Table 1. Comparison of the 2 General Physical and Mental Subscales and Total Score of Quality of Life
VariablesBefore Intervention, Mean ± SDAfter Intervention, Mean ± SDP Value
Physical health aspect57.29 ± 9. 0479.25 ± 16.030.001
Mental health aspect49.64 ± 6.8275.54 ± 21.030.005
Total score of life quality54.43 ± 5.6078.11 ± 17.640.002

Comparison of the dimensions of quality of life in patients with thalassemia before and after the intervention indicated improvement in scores in all aspects of quality of life (P > 0.05). However, no significant difference was reported in dimensions of role limitation due to physical problems, general health, and wellbeing (P < 0.05) (Table 2).

Table 2. The Mean and Standard Deviation Scores Concerning All 8 Aspects of Quality of Life Before and After Training Counseling Intervention in the Participants
VariablesBefore Intervention, Mean ± SDAfter Intervention, Mean ± SDP Value Before and After Wilcoxon Test
Aspects of life quality
Physical function62.66 ± 8.4282.66 ± 15.45< 0.001
Limited role due to physical problems55 ± 28.6680 ± 30.170.06
Corporal pain20.73 ± 8.0676.33 ± 21.77< 0.001
General health64 ± 15.0273 ± 23.050.12
Freshness and vitality60.33 ± 6.3966.66 ± 26.500.46
Mental health45.06 ± 6.6775.20 ± 19.25< 0.001
Limited role due to mental problems46.66 ± 21.0884.44 ± 35.330.002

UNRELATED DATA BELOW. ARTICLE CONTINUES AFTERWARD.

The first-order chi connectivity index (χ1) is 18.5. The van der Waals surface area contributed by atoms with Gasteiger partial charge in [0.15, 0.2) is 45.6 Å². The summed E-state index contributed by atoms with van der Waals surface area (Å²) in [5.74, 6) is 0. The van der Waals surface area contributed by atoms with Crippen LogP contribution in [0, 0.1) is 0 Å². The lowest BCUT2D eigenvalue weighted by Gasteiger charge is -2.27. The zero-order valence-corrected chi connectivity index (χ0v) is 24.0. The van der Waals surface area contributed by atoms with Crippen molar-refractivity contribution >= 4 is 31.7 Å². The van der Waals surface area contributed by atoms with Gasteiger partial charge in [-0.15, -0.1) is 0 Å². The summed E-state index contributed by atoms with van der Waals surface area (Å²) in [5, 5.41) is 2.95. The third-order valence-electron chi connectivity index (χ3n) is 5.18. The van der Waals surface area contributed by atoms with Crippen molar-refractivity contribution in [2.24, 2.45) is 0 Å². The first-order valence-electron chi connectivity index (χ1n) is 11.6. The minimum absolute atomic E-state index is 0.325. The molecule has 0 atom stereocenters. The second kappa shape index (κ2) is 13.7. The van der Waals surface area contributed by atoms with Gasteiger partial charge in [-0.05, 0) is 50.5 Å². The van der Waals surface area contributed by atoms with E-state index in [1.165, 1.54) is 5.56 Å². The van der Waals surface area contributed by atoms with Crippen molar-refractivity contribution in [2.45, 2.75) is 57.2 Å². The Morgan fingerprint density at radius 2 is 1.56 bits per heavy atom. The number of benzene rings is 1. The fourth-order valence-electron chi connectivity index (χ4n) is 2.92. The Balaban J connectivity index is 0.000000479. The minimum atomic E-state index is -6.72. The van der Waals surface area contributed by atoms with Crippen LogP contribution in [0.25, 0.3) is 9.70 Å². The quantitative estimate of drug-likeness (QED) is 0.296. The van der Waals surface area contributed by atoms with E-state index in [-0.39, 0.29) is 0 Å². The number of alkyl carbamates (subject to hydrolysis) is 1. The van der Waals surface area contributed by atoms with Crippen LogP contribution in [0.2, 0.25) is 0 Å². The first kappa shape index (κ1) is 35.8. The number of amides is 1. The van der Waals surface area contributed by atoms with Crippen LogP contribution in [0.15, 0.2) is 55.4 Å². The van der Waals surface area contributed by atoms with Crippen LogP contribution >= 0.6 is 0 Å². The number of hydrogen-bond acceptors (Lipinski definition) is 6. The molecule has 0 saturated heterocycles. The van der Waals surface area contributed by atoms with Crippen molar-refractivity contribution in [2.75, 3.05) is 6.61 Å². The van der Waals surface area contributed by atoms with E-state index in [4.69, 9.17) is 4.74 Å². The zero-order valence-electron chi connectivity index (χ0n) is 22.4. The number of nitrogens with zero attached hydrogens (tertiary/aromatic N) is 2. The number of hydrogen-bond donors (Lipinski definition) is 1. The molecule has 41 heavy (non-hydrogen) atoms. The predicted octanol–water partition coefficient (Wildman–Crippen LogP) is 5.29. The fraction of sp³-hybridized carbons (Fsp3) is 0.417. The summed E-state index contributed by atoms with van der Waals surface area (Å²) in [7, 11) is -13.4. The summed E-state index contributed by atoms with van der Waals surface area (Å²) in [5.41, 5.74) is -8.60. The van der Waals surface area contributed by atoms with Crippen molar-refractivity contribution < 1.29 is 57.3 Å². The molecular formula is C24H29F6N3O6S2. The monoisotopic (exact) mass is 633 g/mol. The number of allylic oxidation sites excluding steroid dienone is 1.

Social function44.16 ± 19.4080.83 ± 25.38< 0.001

To determine the relationship between quality of life and demographic data in patients with thalassemia, independent t test and P < 0.05, as well as one-way ANOVA and Kruskal Wallis test were used, but they did not show a significant relationship between quality of life dimensions and demographic variables.

The results of Table 1 demonstrate that the comparison of the total score of quality of life before and after the intervention was significant.

Comparing the dimensions of quality of life before and after intervention in Table 2 revealed that the scores in all dimensions were significant, except for the role limitation dimensions due to physical problems, general health, and vitality.

4. Discussion

This study aimed at investigating the effect of educational counseling program on the quality of life of patients with thalassemia in Neyshabur in 2016.

The result of this study indicated that the mean quality of life in patients with thalassemia was low, which is similar to Najafi et al., Saham et al. (25) ,and L-Kamah et al. (26). Findings obtained from the 36-S Questionnaire in this study revealed that the mean of quality of life in the psychological dimension is lower than the physical dimension. This problem may be due to feelings of anxiety or depression, reduced self-esteem, frequent absences from the classroom, and unemployment. In addition, our treatment centers provide appropriate services to patients with thalassemia for their physical problems, which is why their problems in this area are less, but the emotional problems of these children have been assessed less. These findings are consistent with studies of Esmaiel et al. (27), Thavorncharoensap et al. (28), and Salama et al. (29).